Tuesday, January 15, 2013

End of the year hurry paid off

Cannot believe we're in 2013 now. The last months of 2012 went in a hurry. Especially October and November getting writing and editing done just about day and night. Keeping in contact with all parts of the team in the book process. Apparently certain rewarding success in (e-)book markets brings the motivation up...
The last months have been pretty amazing ride seeing how interesting e-publishing with all its connections to the changing publishing world, social media and its marketing mechanisms is. My debut novel, crime-themed Meduusa (originally published in 2006) eventually hit the #1 spot in iTunes Finland top100 in mid-October. After that it has made it up there again somewhat seven times. It has also kept the #1 spot in Mysteries and Thrillers chart for most December and January.
I was surprised to see it being selected to iBookstore Best of 2012 collection Top Fiction category in December. This could have something to do with the fact that since its update edit and e-publishing in July, it has become one of the all-time most sold e-books in iTunes Finland.
Why? Not sure, but I have a theory in addition to thanking the decent pricing.
Did the topics about how people are suffering in their life, maybe financially during the recession, pressures in the society, friendships, work and family life, growing crime rates connect to some of those readers? Maybe certain events seen in the news, such as horrendous family tragedies and senseless school shootings, ended up being more current issues now than six years ago. Maybe.
For me possibly hitting the nerve of these years meant rewarding times. A sting of new energy. No wonder some days and weeks have been quite hectic.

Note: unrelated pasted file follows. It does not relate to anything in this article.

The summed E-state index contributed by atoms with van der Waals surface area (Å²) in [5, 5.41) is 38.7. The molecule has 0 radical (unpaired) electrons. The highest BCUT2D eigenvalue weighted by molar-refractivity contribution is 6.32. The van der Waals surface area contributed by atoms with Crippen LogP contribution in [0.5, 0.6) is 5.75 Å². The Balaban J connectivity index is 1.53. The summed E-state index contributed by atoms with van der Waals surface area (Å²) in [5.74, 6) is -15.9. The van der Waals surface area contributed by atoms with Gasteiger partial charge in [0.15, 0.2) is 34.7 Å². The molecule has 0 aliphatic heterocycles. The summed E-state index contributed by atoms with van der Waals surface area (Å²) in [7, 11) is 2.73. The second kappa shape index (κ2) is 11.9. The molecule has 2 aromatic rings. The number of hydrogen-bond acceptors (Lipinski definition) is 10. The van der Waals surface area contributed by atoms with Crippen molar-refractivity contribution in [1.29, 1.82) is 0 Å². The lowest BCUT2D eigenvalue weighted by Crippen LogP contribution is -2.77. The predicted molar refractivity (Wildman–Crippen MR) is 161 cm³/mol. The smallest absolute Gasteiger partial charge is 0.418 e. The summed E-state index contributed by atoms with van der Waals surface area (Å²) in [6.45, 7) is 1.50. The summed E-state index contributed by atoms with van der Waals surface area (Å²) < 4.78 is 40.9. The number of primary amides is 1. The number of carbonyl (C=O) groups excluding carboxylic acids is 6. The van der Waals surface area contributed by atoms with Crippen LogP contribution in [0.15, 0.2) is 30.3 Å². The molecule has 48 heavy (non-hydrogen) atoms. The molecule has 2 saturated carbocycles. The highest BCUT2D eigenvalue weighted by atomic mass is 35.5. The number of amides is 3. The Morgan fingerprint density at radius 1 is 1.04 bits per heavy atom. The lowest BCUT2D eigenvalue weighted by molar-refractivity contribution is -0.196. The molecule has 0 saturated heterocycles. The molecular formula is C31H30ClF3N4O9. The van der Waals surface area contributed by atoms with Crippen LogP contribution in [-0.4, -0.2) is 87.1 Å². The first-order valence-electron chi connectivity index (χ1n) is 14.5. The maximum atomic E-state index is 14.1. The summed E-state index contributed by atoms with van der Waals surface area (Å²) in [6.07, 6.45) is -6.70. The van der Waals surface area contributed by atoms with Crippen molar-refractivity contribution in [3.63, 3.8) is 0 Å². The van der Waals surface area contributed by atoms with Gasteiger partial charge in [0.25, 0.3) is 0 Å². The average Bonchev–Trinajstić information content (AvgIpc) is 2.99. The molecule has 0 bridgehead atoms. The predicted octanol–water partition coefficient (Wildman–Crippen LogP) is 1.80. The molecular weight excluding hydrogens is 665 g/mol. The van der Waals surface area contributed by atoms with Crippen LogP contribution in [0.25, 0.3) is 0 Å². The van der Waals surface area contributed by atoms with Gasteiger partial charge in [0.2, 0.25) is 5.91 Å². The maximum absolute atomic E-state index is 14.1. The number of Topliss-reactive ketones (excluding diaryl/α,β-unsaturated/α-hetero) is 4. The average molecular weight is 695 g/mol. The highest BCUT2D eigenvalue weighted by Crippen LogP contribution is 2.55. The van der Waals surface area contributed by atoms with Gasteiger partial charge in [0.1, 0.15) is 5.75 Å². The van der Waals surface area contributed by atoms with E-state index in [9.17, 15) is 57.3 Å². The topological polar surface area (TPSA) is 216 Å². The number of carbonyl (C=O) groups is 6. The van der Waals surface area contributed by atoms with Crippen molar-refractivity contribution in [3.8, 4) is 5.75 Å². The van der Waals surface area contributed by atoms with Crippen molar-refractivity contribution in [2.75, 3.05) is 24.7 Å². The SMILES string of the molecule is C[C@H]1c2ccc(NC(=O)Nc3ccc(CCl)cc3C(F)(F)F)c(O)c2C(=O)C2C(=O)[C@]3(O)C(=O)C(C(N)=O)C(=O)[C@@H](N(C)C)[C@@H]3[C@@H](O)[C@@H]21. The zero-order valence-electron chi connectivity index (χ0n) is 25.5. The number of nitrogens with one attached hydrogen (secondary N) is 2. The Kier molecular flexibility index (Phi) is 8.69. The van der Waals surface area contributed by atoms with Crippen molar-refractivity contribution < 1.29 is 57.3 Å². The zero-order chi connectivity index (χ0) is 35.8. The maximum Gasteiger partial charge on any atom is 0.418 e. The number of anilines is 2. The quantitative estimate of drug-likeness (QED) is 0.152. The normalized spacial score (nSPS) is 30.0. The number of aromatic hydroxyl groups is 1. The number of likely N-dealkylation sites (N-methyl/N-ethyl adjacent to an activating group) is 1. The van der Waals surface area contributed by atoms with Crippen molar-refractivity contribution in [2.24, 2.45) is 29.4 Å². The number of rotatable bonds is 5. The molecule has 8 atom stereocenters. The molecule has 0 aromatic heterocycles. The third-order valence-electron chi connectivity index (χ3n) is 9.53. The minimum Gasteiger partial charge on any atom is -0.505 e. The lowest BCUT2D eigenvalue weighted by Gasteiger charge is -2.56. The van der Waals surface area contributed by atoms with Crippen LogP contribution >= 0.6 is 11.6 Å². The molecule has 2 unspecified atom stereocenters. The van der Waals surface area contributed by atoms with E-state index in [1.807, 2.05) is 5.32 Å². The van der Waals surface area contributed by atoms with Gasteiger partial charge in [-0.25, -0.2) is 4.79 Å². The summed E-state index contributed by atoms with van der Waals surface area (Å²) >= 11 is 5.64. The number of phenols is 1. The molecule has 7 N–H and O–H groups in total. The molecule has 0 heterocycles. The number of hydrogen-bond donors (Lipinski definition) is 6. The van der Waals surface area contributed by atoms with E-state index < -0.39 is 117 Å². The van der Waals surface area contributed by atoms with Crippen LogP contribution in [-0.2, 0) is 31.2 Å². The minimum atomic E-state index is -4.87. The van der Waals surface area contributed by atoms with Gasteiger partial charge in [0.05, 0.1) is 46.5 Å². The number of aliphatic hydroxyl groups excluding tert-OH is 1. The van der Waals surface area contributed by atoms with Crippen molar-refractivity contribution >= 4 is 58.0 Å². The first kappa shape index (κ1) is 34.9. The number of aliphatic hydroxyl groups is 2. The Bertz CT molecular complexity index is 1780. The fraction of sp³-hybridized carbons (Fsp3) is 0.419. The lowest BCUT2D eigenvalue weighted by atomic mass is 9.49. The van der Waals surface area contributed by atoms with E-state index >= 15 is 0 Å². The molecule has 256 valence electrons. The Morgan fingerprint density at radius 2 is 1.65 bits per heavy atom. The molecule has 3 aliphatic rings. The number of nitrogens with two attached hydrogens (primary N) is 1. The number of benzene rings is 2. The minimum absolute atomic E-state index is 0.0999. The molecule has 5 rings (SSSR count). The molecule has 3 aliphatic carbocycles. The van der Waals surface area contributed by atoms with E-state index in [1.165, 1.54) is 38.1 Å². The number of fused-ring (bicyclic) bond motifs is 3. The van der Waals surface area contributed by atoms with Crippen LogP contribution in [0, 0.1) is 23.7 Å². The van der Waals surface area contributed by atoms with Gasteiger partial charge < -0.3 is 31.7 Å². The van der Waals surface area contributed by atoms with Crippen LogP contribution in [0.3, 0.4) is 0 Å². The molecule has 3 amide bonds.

After the first success I dug out the original Palava sydän (Burning Heart) file. This crime-themed novel has the same police characters, events taking place in Helsinki region in Finland. It was originally published in print in 2008.
I did the same editing trick and it was published as an e-book in the end of October. By the end of the year Meduusa and Palava sydän had held several times the #1 and #2 spots in iTunes Finland Mysteries and Thrillers chart at the same time.
I have a feeling some old time frustrations in writing have found a solution through e-publishing. I know there has to be self-criticism and hard editing work done not to put just about anything out there. Readers are selective. Surely not dumb.
But it does give hope and energy. Even so much that I went deeper in digging my file archives and lined up some older scripts in addition to editing and writing newer ones.
In the end of October the Finnish version of the short story collection My Hometown Named Love, (published in English in March) Kotipaikkani on rakkaus, saw its light. As did the two story collections in November: children's story collection Karkaileva bussi ja kaiken maailman ihmeelliset vempeleet (Runaway Bus and All Other Marvelous Contraptions) and a cross-generational story collection Haikarasaaren vauvasatama ja muita tarinoita (Heron Island Baby Harbour and other stories).
The last two haven't made it yet to iTunes due to a linking problem. In addition to blocking links to its competitor Amazon, Apple has apparently now also blocked links to Goodreads. It'll be interesting to see how originally Finnish-language children's books draw attention to mainly Disney-based children's e-book markets.
There have been many predictions on what will happen in e-book markets this year. North American e-book sales will most likely pass 25 per cent in all book sales. Europe and Finland are way behind.
But I think putting efforts there now will pay back in the future. There were 1,1 million smartphones sold in Finland in the first nine months of 2012 only (not including the newest iPhone model). In the same nine months time, sales numbers for tablet computers were somewhere between 150 000- 200 000. These numbers in such a short time are high in a country with only 5,4 million people. More people are using these devices and e-readers in addition to reading traditional paper books.
The tradition of buying hardcovers and paper covers is and will be there. But what will be the future of e-reading when new devices come up? And when new generations grow up? Using technology for things my generation wouldn't, can be very natural for young adults in only a few years, not even yet talking about ten or twenty years from now.
This doesn't have to mean the death of a traditional paper book. They can go side by side depending on the needs, origins of the book, which edition is more easily available and whether someone wants to carry ten books on a safari in Africa or take the e-reader along.

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